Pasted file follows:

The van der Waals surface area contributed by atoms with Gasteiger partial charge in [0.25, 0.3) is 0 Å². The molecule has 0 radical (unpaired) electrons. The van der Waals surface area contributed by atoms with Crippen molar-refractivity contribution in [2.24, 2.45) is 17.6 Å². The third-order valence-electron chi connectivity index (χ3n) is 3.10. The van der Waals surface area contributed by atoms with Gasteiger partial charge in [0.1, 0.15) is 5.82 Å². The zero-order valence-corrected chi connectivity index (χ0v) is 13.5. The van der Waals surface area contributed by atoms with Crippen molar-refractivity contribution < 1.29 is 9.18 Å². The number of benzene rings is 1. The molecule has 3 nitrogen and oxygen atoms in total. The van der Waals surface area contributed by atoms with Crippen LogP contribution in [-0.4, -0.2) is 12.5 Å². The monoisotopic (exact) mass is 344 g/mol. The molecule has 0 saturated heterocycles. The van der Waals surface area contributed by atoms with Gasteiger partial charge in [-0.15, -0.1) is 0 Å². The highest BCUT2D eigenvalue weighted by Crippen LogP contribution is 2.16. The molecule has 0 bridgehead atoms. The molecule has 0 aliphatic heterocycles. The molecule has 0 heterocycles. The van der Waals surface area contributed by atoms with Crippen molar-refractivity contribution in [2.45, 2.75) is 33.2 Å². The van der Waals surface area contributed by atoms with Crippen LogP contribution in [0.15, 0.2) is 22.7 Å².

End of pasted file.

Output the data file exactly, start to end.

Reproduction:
The van der Waals surface area contributed by atoms with Gasteiger partial charge in [0.25, 0.3) is 0 Å². The molecule has 0 radical (unpaired) electrons. The van der Waals surface area contributed by atoms with Crippen molar-refractivity contribution in [2.24, 2.45) is 17.6 Å². The third-order valence-electron chi connectivity index (χ3n) is 3.10. The van der Waals surface area contributed by atoms with Gasteiger partial charge in [0.1, 0.15) is 5.82 Å². The zero-order valence-corrected chi connectivity index (χ0v) is 13.5. The van der Waals surface area contributed by atoms with Crippen molar-refractivity contribution < 1.29 is 9.18 Å². The number of benzene rings is 1. The molecule has 3 nitrogen and oxygen atoms in total. The van der Waals surface area contributed by atoms with Crippen LogP contribution in [-0.4, -0.2) is 12.5 Å². The monoisotopic (exact) mass is 344 g/mol. The molecule has 0 saturated heterocycles. The van der Waals surface area contributed by atoms with Gasteiger partial charge in [-0.15, -0.1) is 0 Å². The highest BCUT2D eigenvalue weighted by Crippen LogP contribution is 2.16. The molecule has 0 bridgehead atoms. The molecule has 0 aliphatic heterocycles. The molecule has 0 heterocycles. The van der Waals surface area contributed by atoms with Crippen molar-refractivity contribution in [2.45, 2.75) is 33.2 Å². The van der Waals surface area contributed by atoms with Crippen LogP contribution in [0.15, 0.2) is 22.7 Å².